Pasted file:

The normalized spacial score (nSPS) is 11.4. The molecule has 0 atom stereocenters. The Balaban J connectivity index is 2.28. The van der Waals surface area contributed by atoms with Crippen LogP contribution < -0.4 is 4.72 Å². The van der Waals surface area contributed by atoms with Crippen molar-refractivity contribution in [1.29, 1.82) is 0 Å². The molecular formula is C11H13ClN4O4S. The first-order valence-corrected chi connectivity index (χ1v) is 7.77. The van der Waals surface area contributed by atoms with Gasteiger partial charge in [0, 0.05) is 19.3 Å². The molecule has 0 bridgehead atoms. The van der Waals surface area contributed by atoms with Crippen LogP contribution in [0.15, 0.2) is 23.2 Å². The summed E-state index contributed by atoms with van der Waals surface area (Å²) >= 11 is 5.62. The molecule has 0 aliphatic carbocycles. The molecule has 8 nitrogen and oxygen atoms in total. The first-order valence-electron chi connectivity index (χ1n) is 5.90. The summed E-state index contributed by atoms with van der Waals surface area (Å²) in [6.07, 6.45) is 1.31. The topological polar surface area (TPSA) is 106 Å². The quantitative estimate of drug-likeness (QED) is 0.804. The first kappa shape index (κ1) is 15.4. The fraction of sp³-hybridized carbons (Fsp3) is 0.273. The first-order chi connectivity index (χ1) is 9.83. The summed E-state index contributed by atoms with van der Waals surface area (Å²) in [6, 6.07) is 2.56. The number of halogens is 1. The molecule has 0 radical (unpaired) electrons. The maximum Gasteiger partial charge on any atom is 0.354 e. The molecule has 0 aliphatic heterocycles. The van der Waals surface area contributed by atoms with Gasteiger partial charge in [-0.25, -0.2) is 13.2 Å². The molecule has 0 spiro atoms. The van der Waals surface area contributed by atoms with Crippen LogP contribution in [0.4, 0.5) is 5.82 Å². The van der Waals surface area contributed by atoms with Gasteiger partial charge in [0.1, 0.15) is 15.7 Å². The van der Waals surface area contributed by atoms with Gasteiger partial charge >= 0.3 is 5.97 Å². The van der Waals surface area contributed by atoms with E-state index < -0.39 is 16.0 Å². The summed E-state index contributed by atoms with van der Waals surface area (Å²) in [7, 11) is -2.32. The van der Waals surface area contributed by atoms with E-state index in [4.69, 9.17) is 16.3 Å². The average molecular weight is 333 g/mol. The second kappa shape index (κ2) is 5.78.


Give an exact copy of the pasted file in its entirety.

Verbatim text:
The normalized spacial score (nSPS) is 11.4. The molecule has 0 atom stereocenters. The Balaban J connectivity index is 2.28. The van der Waals surface area contributed by atoms with Crippen LogP contribution < -0.4 is 4.72 Å². The van der Waals surface area contributed by atoms with Crippen molar-refractivity contribution in [1.29, 1.82) is 0 Å². The molecular formula is C11H13ClN4O4S. The first-order valence-corrected chi connectivity index (χ1v) is 7.77. The van der Waals surface area contributed by atoms with Gasteiger partial charge in [0, 0.05) is 19.3 Å². The molecule has 0 bridgehead atoms. The van der Waals surface area contributed by atoms with Crippen LogP contribution in [0.15, 0.2) is 23.2 Å². The summed E-state index contributed by atoms with van der Waals surface area (Å²) >= 11 is 5.62. The molecule has 0 aliphatic carbocycles. The molecule has 8 nitrogen and oxygen atoms in total. The first-order valence-electron chi connectivity index (χ1n) is 5.90. The summed E-state index contributed by atoms with van der Waals surface area (Å²) in [6.07, 6.45) is 1.31. The topological polar surface area (TPSA) is 106 Å². The quantitative estimate of drug-likeness (QED) is 0.804. The first kappa shape index (κ1) is 15.4. The fraction of sp³-hybridized carbons (Fsp3) is 0.273. The first-order chi connectivity index (χ1) is 9.83. The summed E-state index contributed by atoms with van der Waals surface area (Å²) in [6, 6.07) is 2.56. The number of halogens is 1. The molecule has 0 radical (unpaired) electrons. The maximum Gasteiger partial charge on any atom is 0.354 e. The molecule has 0 aliphatic heterocycles. The van der Waals surface area contributed by atoms with Gasteiger partial charge in [-0.25, -0.2) is 13.2 Å². The molecule has 0 spiro atoms. The van der Waals surface area contributed by atoms with Crippen LogP contribution in [0.4, 0.5) is 5.82 Å². The van der Waals surface area contributed by atoms with Gasteiger partial charge in [0.1, 0.15) is 15.7 Å². The van der Waals surface area contributed by atoms with Gasteiger partial charge >= 0.3 is 5.97 Å². The van der Waals surface area contributed by atoms with E-state index < -0.39 is 16.0 Å². The summed E-state index contributed by atoms with van der Waals surface area (Å²) in [7, 11) is -2.32. The van der Waals surface area contributed by atoms with E-state index in [4.69, 9.17) is 16.3 Å². The average molecular weight is 333 g/mol. The second kappa shape index (κ2) is 5.78.